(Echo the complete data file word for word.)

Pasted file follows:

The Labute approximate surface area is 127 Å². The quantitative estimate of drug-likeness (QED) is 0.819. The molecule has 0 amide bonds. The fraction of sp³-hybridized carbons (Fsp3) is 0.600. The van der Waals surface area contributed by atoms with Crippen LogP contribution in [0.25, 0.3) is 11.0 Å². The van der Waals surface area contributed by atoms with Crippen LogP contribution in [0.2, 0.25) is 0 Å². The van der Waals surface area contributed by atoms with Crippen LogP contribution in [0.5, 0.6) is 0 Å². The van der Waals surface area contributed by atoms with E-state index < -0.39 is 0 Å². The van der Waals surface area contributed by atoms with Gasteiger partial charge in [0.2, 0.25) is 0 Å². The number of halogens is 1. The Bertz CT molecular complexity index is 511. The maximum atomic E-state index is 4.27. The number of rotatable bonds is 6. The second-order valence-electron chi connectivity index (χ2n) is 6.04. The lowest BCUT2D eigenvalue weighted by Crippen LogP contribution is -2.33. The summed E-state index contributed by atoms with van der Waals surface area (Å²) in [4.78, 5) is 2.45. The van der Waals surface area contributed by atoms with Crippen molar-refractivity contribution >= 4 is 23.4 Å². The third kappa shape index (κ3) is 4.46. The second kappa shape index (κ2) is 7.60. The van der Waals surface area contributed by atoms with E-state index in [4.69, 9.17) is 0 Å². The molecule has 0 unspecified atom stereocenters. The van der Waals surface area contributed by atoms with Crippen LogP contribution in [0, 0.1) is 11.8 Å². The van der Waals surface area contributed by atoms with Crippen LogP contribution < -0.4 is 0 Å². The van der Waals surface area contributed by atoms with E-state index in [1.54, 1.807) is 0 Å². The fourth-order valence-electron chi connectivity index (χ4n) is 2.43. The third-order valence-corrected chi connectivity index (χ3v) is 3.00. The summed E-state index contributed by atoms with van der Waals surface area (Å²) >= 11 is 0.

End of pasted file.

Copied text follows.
The Labute approximate surface area is 127 Å². The quantitative estimate of drug-likeness (QED) is 0.819. The molecule has 0 amide bonds. The fraction of sp³-hybridized carbons (Fsp3) is 0.600. The van der Waals surface area contributed by atoms with Crippen LogP contribution in [0.25, 0.3) is 11.0 Å². The van der Waals surface area contributed by atoms with Crippen LogP contribution in [0.2, 0.25) is 0 Å². The van der Waals surface area contributed by atoms with Crippen LogP contribution in [0.5, 0.6) is 0 Å². The van der Waals surface area contributed by atoms with E-state index < -0.39 is 0 Å². The van der Waals surface area contributed by atoms with Gasteiger partial charge in [0.2, 0.25) is 0 Å². The number of halogens is 1. The Bertz CT molecular complexity index is 511. The maximum atomic E-state index is 4.27. The number of rotatable bonds is 6. The second-order valence-electron chi connectivity index (χ2n) is 6.04. The lowest BCUT2D eigenvalue weighted by Crippen LogP contribution is -2.33. The summed E-state index contributed by atoms with van der Waals surface area (Å²) in [4.78, 5) is 2.45. The van der Waals surface area contributed by atoms with Crippen molar-refractivity contribution >= 4 is 23.4 Å². The third kappa shape index (κ3) is 4.46. The second kappa shape index (κ2) is 7.60. The van der Waals surface area contributed by atoms with E-state index in [4.69, 9.17) is 0 Å². The molecule has 0 unspecified atom stereocenters. The van der Waals surface area contributed by atoms with Crippen LogP contribution in [0, 0.1) is 11.8 Å². The van der Waals surface area contributed by atoms with Crippen LogP contribution < -0.4 is 0 Å². The van der Waals surface area contributed by atoms with E-state index in [1.54, 1.807) is 0 Å². The fourth-order valence-electron chi connectivity index (χ4n) is 2.43. The third-order valence-corrected chi connectivity index (χ3v) is 3.00. The summed E-state index contributed by atoms with van der Waals surface area (Å²) >= 11 is 0.